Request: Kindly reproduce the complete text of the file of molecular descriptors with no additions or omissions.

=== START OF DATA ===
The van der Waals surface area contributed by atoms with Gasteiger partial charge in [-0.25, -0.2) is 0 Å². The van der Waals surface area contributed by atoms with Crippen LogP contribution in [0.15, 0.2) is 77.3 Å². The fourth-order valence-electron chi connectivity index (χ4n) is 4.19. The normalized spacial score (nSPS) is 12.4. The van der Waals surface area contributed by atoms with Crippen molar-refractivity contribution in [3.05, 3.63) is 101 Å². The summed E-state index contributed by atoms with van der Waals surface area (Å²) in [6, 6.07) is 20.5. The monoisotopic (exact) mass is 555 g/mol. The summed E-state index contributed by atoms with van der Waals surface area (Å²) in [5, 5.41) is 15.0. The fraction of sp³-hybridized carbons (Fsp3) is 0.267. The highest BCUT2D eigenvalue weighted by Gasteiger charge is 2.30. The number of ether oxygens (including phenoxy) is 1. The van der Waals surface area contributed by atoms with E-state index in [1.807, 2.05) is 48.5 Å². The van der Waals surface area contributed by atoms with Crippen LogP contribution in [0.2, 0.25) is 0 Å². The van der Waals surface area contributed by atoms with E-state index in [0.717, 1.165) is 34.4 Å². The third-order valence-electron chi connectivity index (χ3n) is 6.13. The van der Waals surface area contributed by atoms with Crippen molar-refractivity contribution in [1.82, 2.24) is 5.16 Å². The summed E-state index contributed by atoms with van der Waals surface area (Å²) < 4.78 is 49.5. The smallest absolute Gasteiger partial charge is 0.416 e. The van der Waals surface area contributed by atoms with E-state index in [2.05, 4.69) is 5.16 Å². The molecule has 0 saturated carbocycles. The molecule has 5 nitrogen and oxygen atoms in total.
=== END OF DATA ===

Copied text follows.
The van der Waals surface area contributed by atoms with Gasteiger partial charge in [-0.25, -0.2) is 0 Å². The van der Waals surface area contributed by atoms with Crippen LogP contribution in [0.15, 0.2) is 77.3 Å². The fourth-order valence-electron chi connectivity index (χ4n) is 4.19. The normalized spacial score (nSPS) is 12.4. The van der Waals surface area contributed by atoms with Crippen molar-refractivity contribution in [3.05, 3.63) is 101 Å². The summed E-state index contributed by atoms with van der Waals surface area (Å²) in [6, 6.07) is 20.5. The monoisotopic (exact) mass is 555 g/mol. The summed E-state index contributed by atoms with van der Waals surface area (Å²) in [5, 5.41) is 15.0. The fraction of sp³-hybridized carbons (Fsp3) is 0.267. The highest BCUT2D eigenvalue weighted by Gasteiger charge is 2.30. The number of ether oxygens (including phenoxy) is 1. The van der Waals surface area contributed by atoms with E-state index in [1.807, 2.05) is 48.5 Å². The van der Waals surface area contributed by atoms with Crippen LogP contribution in [0.2, 0.25) is 0 Å². The van der Waals surface area contributed by atoms with E-state index in [0.717, 1.165) is 34.4 Å². The third-order valence-electron chi connectivity index (χ3n) is 6.13. The van der Waals surface area contributed by atoms with Crippen molar-refractivity contribution in [1.82, 2.24) is 5.16 Å². The summed E-state index contributed by atoms with van der Waals surface area (Å²) < 4.78 is 49.5. The smallest absolute Gasteiger partial charge is 0.416 e. The van der Waals surface area contributed by atoms with E-state index in [2.05, 4.69) is 5.16 Å². The molecule has 0 saturated carbocycles. The molecule has 5 nitrogen and oxygen atoms in total.